Planthoppers, so named for their quick “hop” reflex that allows them to leap away from danger, are small plant-eating bugs found in most corners of the world.
One unusual trait of the planthopper is the way the bug attracts a mate by sending vibrational calls along the plant stems that they perch upon. The strong vibrations travel along the stems, and both males and females use this unique mating call to signal to one another.
To produce a strong enough vibrational call, the bug needs to expel a large amount of energy and quickly release it.
In a new study, researchers from the University of Oxford discovered the secret behind the planthopper’s quick release of stored energy, a complex organ that quickly snaps open and closed to produce the vibrational calls.
The research was published in the journal PLOS Biology.
With the snapping organ, the bug can release stored energy like a catapult, and the release occurs cyclically in a repetitive pattern.
Leonidas-Romanos Davranoglou, the lead author of the study, was examining 3D images of planthoppers when he discovered the organ.
“I was studying 3D images of planthoppers that I had collected using X-ray imaging in a particle accelerator, trying to understand the evolutionary relationships between different groups,” said Davranoglou. “But as I dissected the bugs in virtual reality on my computer, I immediately realised that I was looking at something entirely new, so decided to investigate further.”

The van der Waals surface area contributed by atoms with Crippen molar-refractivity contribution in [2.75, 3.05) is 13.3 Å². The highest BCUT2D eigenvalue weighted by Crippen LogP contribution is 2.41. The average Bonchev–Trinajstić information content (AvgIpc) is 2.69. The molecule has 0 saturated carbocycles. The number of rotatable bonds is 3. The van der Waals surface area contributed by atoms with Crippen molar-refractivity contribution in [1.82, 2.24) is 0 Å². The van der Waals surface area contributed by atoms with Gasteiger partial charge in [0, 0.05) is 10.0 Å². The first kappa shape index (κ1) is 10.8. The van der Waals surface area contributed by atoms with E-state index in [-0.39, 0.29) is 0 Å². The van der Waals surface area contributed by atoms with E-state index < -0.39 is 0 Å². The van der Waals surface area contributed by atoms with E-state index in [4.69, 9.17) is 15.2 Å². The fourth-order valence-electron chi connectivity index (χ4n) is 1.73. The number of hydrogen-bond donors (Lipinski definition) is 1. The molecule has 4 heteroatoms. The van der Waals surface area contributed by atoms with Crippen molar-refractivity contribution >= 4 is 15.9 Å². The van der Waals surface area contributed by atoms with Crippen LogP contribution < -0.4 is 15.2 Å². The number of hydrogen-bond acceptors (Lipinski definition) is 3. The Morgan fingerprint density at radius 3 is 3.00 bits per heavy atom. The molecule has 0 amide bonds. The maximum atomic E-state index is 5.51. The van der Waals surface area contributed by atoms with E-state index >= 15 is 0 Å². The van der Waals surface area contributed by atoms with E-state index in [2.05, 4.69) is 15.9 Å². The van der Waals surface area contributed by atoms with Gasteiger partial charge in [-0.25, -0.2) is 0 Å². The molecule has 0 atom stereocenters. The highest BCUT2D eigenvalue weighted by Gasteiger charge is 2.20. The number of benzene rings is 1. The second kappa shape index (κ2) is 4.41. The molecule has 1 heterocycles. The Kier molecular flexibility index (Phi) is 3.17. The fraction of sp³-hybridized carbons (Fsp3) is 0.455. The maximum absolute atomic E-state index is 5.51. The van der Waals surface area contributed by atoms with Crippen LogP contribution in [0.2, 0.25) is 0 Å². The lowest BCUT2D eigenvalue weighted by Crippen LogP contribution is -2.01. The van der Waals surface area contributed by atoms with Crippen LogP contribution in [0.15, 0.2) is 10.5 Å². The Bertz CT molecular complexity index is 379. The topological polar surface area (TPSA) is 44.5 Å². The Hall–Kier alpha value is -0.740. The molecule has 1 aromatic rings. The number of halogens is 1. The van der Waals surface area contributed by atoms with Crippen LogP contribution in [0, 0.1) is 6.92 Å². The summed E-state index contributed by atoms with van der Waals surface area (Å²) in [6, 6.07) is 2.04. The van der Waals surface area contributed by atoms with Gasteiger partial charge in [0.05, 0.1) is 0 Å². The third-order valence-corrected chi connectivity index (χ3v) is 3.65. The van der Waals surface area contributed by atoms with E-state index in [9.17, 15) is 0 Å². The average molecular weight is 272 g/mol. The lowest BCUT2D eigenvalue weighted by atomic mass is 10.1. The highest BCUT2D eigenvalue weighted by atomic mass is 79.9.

Davranoglou, along with a team of researchers, collected live planthoppers around Athens to see if the snapping organ was found in other species of planthoppers and to understand how the mechanisms worked.
The snapping organ was found in all the specimens collected and was present across different families of the bug.
The researchers made a series of measurements, cross sections, and vibrational scans using microtomography, laser vibrometry, confocal microscopy, and high-speed video recordings.
Next, the researchers created a theoretical model of the organ to help aid in future studies into the planthopper’s unique anatomy.
“These insects include several economically important pest species, including the brown planthopper, which is one of the most serious pests on rice in the developing world,” said Dr. Beth Mortimer, a co-author of the study. “Understanding how these insects signal to each other may help in disrupting their communication channels or detecting their calls. Silent to the ear, the planthoppers have come up with their own novel way to communicate with potential mates.”
By Kay Vandette, Earth.com Staff Writer
Image Credit: L.-R. Davranoglou